Nigerian Dwarf Dairy Goats

for people who love the littlest dairy goats

Hey all!

I don't have any goats yet, but dream of it someday when we get our own property. I'm wondering, if you could buy your property with goats in mind, what would be the ideal kind of landscape for pasturing them? I'm assuming not open mown fields, since they are browers, not grazers--although that is the easiest thing to fence. On the other hand, overgrown pasture I've heard often has milkweed and other poisonous things for goats. What about woods? We have a lot of those here in New England!


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Overgrown brushy areas are ideal. They love bushes and young trees. Google "goat landscaping," and you'll see lots of examples of what goats love. 

Goats have a higher tolerance for toxic plants than most livestock. I still have not seen a truly accurate list of what is poisonous to them. You almost never hear of one getting poisoned. They also tend to ignore a lot of plants that would be poisonous for them as long as they have other food available. There was a woman on here several years ago who said her goats were in a pasture with oleander for months and totally ignored it until there was nothing else left to eat, and then they got sick, and one died. I think I've heard more stories of goats dying because they ate a plastic bag than a poisonous plant.

Thank you, that's very helpful!

I have my goats in the woods and it hasn't been ideal.

The canopy is pretty tall and tightly spaced, so not much light penetrates through. There isn't much young/new growth for them to munch on so it's like a dry lot.
Only it's not so dry. Combined with animal traffic and soil that's all clay and rock, when it rains it's a mucky mess for a long time.

The nice part about it is that it stays a bit cooler in the summer.

I'm sure there are forested areas that work great for goats, but mine doesn't. Although my crummy soil is probably the bigger problem.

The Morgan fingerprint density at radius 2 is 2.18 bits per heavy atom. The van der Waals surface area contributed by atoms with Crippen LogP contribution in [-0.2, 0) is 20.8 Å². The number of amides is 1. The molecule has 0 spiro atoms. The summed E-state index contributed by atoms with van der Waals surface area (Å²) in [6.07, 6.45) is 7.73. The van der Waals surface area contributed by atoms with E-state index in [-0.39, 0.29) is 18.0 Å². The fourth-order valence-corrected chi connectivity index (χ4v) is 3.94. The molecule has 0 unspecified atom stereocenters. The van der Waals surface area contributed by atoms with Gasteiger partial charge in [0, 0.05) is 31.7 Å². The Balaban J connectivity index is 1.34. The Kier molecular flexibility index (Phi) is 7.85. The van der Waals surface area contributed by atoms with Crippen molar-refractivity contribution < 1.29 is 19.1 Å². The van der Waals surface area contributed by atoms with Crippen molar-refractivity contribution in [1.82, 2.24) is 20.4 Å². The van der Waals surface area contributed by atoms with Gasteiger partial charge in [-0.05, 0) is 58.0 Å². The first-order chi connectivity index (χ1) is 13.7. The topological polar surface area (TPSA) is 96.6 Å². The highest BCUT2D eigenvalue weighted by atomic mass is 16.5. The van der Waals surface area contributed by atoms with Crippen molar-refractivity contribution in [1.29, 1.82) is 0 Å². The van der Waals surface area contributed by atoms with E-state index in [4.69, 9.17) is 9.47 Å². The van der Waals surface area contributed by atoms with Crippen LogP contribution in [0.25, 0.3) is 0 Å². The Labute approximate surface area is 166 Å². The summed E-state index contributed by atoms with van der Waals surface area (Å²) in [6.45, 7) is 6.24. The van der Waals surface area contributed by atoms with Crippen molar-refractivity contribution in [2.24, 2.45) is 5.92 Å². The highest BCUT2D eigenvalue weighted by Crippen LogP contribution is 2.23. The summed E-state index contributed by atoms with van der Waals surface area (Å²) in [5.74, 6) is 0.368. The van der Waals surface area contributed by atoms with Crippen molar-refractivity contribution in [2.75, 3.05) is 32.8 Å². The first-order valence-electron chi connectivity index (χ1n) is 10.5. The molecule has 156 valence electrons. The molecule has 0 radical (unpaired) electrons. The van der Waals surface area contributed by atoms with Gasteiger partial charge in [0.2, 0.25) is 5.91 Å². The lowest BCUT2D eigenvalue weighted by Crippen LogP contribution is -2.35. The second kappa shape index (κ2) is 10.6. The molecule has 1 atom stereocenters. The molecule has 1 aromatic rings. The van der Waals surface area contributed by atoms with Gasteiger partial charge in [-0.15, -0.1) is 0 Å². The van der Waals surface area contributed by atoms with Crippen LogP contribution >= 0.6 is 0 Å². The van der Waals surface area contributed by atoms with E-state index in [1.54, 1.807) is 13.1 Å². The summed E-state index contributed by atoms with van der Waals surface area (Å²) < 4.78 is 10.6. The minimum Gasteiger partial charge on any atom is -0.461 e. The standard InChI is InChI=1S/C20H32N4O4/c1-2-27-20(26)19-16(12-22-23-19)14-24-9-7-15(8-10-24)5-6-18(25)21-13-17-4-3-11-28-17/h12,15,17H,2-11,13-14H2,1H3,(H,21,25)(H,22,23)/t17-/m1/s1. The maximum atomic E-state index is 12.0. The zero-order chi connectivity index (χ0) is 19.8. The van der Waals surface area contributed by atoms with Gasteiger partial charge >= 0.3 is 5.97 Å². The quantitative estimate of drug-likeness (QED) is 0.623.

I'm hoping to move within the next few years and will look for a place with woods AND at least over an acre that's either totally clear (currently, my cleared space is less than 1/4 acre) or brushy and with better draining soil!

We will be the first to admit that our goats are spoiled, but though they have lovely large paddocks with green grasses (and weeds) that many a sheep or cow would love, our girls and boys stand in one corner and then when hungry, wander back into the barn for the hay. We have noticed though that when we take them for walks down the lane way, etc., they really enjoy the browse of the leaves on the various small trees and bushes which grow there, mostly Australian natives such as Acacias, Banksias, Eucalypts, and Casuarinas, the Acacias being the favourite. We have noticed as well that they avoid some trees and will absolutely not take more than a leaf and then move on. This is the case with the tea trees (Leptospermums) which makes sense because there is a pungent oil which is used medicinally in a number of products (great as a treatment for lice on the heads of school kids, as we learned when our son was in early primary school).

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